Friday, November 18, 2016

Mexico and Trump


Over the last 18 months, we’ve witnessed an amazing response from Mexico about now president-elect Trump. It started with justified outrage at Mr. Trump’s remarks (I did not like them either) to a current level of hysteria that even serious Mexicans are having second thoughts about. As my good Mexican friend said: “Teniamos problemas antes de Trump”  or we had problems before Trump.     
Mexico will likely get to like President Trump for a couple of reasons, as my friend Allan Wall posted yesterday:
I don’t think a Trump presidency will be a disaster for Mexico.  
In fact, there are things that the Mexican government can do to work together constructively with Trump. 
After all, diplomacy is not about “liking people,” but about finding common interests between nations.  
And there is plenty there to work with between the U.S. and Mexico.   
Let’s look at some of the areas where Mexico and President Trump may find common ground.   
As Allan mentioned, most of the people coming to the U.S. are not Mexicans. Instead, Mexico has become an avenue to “el norte” or simply a pathway for people from Central America, and other places. Many of these people are flooding Mexico and creating problems that did not exist when Mexicans were going north and sending dollars south.   
Second, Mexico faces a Chinese threat, too. In fact, China is a bigger threat to Mexico because they are both promoting themselves as a destination for cheap labor. China is winning that fight because it manipulates its currency.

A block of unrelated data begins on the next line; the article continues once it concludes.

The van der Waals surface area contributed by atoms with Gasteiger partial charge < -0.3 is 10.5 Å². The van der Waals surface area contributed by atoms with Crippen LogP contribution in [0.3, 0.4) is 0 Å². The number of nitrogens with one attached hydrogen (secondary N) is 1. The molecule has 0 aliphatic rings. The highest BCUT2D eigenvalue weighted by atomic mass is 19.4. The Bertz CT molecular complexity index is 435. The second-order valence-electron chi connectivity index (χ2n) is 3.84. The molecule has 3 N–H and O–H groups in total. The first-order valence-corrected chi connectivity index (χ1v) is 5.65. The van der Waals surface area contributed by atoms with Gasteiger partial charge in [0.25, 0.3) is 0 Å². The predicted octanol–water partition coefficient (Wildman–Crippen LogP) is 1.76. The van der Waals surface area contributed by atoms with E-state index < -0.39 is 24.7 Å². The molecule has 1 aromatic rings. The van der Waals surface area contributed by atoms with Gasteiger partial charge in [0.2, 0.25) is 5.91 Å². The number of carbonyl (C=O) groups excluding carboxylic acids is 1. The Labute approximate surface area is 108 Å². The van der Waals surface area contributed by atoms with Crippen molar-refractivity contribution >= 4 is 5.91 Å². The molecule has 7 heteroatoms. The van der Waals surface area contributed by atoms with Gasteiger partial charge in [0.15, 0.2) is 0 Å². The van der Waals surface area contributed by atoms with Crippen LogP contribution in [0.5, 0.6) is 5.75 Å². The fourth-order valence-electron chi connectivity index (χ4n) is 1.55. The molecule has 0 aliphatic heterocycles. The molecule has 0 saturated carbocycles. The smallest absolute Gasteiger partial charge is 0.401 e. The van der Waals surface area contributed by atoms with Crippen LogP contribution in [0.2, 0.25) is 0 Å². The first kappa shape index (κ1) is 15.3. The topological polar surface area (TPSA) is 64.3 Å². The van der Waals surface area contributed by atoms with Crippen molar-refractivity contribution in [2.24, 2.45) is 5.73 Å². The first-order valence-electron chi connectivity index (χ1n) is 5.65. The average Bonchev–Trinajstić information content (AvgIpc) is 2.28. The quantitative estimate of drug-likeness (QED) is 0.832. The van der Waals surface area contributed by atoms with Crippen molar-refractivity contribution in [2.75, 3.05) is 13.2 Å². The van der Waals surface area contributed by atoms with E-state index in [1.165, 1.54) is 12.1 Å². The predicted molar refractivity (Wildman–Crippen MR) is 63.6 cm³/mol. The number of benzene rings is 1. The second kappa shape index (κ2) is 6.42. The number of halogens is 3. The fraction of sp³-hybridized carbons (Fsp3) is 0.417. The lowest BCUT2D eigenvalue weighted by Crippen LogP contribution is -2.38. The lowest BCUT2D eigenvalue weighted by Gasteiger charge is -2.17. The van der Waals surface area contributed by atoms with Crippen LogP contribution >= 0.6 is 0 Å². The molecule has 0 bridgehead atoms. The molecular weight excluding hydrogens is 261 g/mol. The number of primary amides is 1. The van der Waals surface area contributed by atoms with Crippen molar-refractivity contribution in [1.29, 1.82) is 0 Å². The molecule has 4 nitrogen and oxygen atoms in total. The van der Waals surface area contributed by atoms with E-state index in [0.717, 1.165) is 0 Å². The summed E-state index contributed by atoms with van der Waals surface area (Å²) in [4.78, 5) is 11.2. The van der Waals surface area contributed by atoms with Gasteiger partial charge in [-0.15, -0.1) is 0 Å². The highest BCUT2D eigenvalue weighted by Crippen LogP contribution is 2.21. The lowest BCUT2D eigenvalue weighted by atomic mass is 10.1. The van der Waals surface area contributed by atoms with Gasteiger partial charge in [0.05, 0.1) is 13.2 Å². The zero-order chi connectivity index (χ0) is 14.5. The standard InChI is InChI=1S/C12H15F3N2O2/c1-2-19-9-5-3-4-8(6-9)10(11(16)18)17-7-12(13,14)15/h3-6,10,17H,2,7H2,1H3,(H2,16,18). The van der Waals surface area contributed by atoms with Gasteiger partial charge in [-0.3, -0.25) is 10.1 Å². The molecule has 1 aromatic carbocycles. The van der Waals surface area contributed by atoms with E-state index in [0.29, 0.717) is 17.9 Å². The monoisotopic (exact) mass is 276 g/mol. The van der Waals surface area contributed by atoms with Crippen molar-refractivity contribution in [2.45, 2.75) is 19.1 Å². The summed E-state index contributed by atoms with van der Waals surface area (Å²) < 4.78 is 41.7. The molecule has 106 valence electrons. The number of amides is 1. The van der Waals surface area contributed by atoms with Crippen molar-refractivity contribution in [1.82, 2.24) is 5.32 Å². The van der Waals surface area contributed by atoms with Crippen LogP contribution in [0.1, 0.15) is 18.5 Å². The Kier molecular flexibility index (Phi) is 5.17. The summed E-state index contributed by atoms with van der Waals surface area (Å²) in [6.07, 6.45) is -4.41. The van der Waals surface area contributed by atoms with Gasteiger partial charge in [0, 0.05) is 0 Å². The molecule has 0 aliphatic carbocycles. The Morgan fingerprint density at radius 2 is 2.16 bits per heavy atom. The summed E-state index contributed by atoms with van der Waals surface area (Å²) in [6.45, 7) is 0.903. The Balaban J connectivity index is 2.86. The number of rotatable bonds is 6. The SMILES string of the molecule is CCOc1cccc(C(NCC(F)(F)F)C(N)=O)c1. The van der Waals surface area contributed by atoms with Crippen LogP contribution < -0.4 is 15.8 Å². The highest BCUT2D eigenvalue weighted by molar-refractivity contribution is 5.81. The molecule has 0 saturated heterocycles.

Third, the border wall, or “muro” as they call it south of the border, may have a lot more support in Mexico than they will admit. At the moment, the U.S.-Mexico border is chaotic and most Mexicans know it. The border, specially the isolated areas between the cities, is controlled by cartels who send us drugs while we send them cash. The wall won’t stop us from consuming, but it will complicate the easy path that cartels have to bring it north. It will also stop people from coming south with bags of cash and guns.       
And finally, don’t blame the peso’s slippage on Trump. It fell in March 2009 and I don’t remember anyone blaming President Obama’s campaign statements about renegotiating NAFTA.
Changes in the peso probably have more to do with the price of oil. By the way, the best medicine for the Mexican peso is a strong U.S. economy, i.e. more trade with Mexico!
Let’s give this thing a bit of time. My guess is that many Mexicans may conclude that “el Trump no es tan malo” or he is not so bad.
P.S. You can listen to my show (Canto Talk) and follow me on Twitter.

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